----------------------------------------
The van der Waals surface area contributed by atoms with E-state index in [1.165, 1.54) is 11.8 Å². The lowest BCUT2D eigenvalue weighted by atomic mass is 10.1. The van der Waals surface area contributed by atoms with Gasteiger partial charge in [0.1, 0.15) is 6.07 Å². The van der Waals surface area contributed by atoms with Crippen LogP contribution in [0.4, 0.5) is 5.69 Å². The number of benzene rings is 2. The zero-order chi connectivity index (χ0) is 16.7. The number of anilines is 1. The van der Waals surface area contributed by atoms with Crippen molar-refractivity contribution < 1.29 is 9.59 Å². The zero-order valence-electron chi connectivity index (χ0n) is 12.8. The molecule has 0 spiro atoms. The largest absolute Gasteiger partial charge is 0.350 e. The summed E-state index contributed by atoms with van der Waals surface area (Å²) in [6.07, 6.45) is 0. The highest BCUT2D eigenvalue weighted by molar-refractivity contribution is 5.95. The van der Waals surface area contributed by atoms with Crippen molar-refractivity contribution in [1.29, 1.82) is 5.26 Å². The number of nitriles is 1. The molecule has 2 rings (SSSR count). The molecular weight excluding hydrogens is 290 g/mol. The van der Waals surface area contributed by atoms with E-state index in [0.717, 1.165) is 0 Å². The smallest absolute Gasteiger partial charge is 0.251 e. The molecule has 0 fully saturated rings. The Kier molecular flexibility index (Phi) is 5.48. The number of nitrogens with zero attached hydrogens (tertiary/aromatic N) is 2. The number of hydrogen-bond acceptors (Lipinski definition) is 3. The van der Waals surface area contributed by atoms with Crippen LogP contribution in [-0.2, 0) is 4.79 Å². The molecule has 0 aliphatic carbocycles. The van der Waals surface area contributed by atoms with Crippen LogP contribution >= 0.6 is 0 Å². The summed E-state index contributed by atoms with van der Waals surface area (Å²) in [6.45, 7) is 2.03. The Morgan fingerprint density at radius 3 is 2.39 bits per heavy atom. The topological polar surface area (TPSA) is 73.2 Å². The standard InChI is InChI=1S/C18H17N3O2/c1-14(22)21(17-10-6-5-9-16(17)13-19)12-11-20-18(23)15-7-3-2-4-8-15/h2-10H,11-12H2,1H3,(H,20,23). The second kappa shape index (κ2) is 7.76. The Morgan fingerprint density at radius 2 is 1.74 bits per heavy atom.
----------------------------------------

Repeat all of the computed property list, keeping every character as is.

The van der Waals surface area contributed by atoms with E-state index in [1.165, 1.54) is 11.8 Å². The lowest BCUT2D eigenvalue weighted by atomic mass is 10.1. The van der Waals surface area contributed by atoms with Gasteiger partial charge in [0.1, 0.15) is 6.07 Å². The van der Waals surface area contributed by atoms with Crippen LogP contribution in [0.4, 0.5) is 5.69 Å². The number of benzene rings is 2. The zero-order chi connectivity index (χ0) is 16.7. The number of anilines is 1. The van der Waals surface area contributed by atoms with Crippen molar-refractivity contribution < 1.29 is 9.59 Å². The zero-order valence-electron chi connectivity index (χ0n) is 12.8. The molecule has 0 spiro atoms. The largest absolute Gasteiger partial charge is 0.350 e. The summed E-state index contributed by atoms with van der Waals surface area (Å²) in [6.07, 6.45) is 0. The highest BCUT2D eigenvalue weighted by molar-refractivity contribution is 5.95. The van der Waals surface area contributed by atoms with Crippen molar-refractivity contribution in [1.29, 1.82) is 5.26 Å². The number of nitriles is 1. The molecule has 2 rings (SSSR count). The molecular weight excluding hydrogens is 290 g/mol. The van der Waals surface area contributed by atoms with E-state index in [0.717, 1.165) is 0 Å². The smallest absolute Gasteiger partial charge is 0.251 e. The molecule has 0 fully saturated rings. The Kier molecular flexibility index (Phi) is 5.48. The number of nitrogens with zero attached hydrogens (tertiary/aromatic N) is 2. The number of hydrogen-bond acceptors (Lipinski definition) is 3. The van der Waals surface area contributed by atoms with Crippen LogP contribution in [-0.2, 0) is 4.79 Å². The molecule has 0 aliphatic carbocycles. The van der Waals surface area contributed by atoms with Crippen LogP contribution >= 0.6 is 0 Å². The summed E-state index contributed by atoms with van der Waals surface area (Å²) in [6.45, 7) is 2.03. The Morgan fingerprint density at radius 3 is 2.39 bits per heavy atom. The topological polar surface area (TPSA) is 73.2 Å². The standard InChI is InChI=1S/C18H17N3O2/c1-14(22)21(17-10-6-5-9-16(17)13-19)12-11-20-18(23)15-7-3-2-4-8-15/h2-10H,11-12H2,1H3,(H,20,23). The second kappa shape index (κ2) is 7.76. The Morgan fingerprint density at radius 2 is 1.74 bits per heavy atom.